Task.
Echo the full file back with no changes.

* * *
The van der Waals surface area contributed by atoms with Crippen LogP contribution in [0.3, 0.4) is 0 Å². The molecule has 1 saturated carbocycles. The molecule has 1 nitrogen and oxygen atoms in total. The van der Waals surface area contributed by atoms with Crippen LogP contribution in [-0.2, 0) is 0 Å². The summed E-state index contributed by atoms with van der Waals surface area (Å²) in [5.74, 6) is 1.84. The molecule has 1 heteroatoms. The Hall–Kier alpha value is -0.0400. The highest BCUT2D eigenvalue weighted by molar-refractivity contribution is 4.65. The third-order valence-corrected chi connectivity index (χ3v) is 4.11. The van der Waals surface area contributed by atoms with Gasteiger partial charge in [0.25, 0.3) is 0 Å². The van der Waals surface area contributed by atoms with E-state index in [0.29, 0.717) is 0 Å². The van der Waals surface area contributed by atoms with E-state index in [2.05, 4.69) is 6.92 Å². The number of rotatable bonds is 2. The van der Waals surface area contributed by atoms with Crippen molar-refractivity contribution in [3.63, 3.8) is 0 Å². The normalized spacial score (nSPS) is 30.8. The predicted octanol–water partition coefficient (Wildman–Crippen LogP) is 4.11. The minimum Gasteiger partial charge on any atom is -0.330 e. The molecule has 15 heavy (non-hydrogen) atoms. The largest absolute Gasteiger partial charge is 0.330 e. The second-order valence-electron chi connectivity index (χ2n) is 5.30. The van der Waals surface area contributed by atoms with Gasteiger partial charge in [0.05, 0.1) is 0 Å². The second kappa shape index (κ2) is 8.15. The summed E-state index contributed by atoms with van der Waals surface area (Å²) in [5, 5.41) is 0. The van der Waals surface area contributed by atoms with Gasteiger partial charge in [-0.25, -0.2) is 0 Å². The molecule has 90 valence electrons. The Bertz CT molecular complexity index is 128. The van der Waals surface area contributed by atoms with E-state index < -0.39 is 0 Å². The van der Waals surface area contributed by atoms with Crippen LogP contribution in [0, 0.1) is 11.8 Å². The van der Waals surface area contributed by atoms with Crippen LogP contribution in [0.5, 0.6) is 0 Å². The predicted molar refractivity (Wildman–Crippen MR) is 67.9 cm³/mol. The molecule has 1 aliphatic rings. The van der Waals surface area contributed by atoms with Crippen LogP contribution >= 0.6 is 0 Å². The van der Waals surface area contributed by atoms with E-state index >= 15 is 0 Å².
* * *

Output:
The van der Waals surface area contributed by atoms with Crippen LogP contribution in [0.3, 0.4) is 0 Å². The molecule has 1 saturated carbocycles. The molecule has 1 nitrogen and oxygen atoms in total. The van der Waals surface area contributed by atoms with Crippen LogP contribution in [-0.2, 0) is 0 Å². The summed E-state index contributed by atoms with van der Waals surface area (Å²) in [5.74, 6) is 1.84. The molecule has 1 heteroatoms. The Hall–Kier alpha value is -0.0400. The highest BCUT2D eigenvalue weighted by molar-refractivity contribution is 4.65. The third-order valence-corrected chi connectivity index (χ3v) is 4.11. The van der Waals surface area contributed by atoms with Gasteiger partial charge in [0.25, 0.3) is 0 Å². The van der Waals surface area contributed by atoms with E-state index in [0.29, 0.717) is 0 Å². The van der Waals surface area contributed by atoms with E-state index in [2.05, 4.69) is 6.92 Å². The number of rotatable bonds is 2. The van der Waals surface area contributed by atoms with Crippen molar-refractivity contribution in [3.63, 3.8) is 0 Å². The normalized spacial score (nSPS) is 30.8. The predicted octanol–water partition coefficient (Wildman–Crippen LogP) is 4.11. The minimum Gasteiger partial charge on any atom is -0.330 e. The molecule has 15 heavy (non-hydrogen) atoms. The largest absolute Gasteiger partial charge is 0.330 e. The second-order valence-electron chi connectivity index (χ2n) is 5.30. The van der Waals surface area contributed by atoms with Gasteiger partial charge in [0.05, 0.1) is 0 Å². The second kappa shape index (κ2) is 8.15. The summed E-state index contributed by atoms with van der Waals surface area (Å²) in [5, 5.41) is 0. The van der Waals surface area contributed by atoms with Gasteiger partial charge in [-0.25, -0.2) is 0 Å². The molecule has 90 valence electrons. The Bertz CT molecular complexity index is 128. The van der Waals surface area contributed by atoms with E-state index < -0.39 is 0 Å². The van der Waals surface area contributed by atoms with Crippen LogP contribution in [0, 0.1) is 11.8 Å². The van der Waals surface area contributed by atoms with Crippen LogP contribution in [0.5, 0.6) is 0 Å². The predicted molar refractivity (Wildman–Crippen MR) is 67.9 cm³/mol. The molecule has 1 aliphatic rings. The van der Waals surface area contributed by atoms with Crippen LogP contribution >= 0.6 is 0 Å². The van der Waals surface area contributed by atoms with E-state index >= 15 is 0 Å².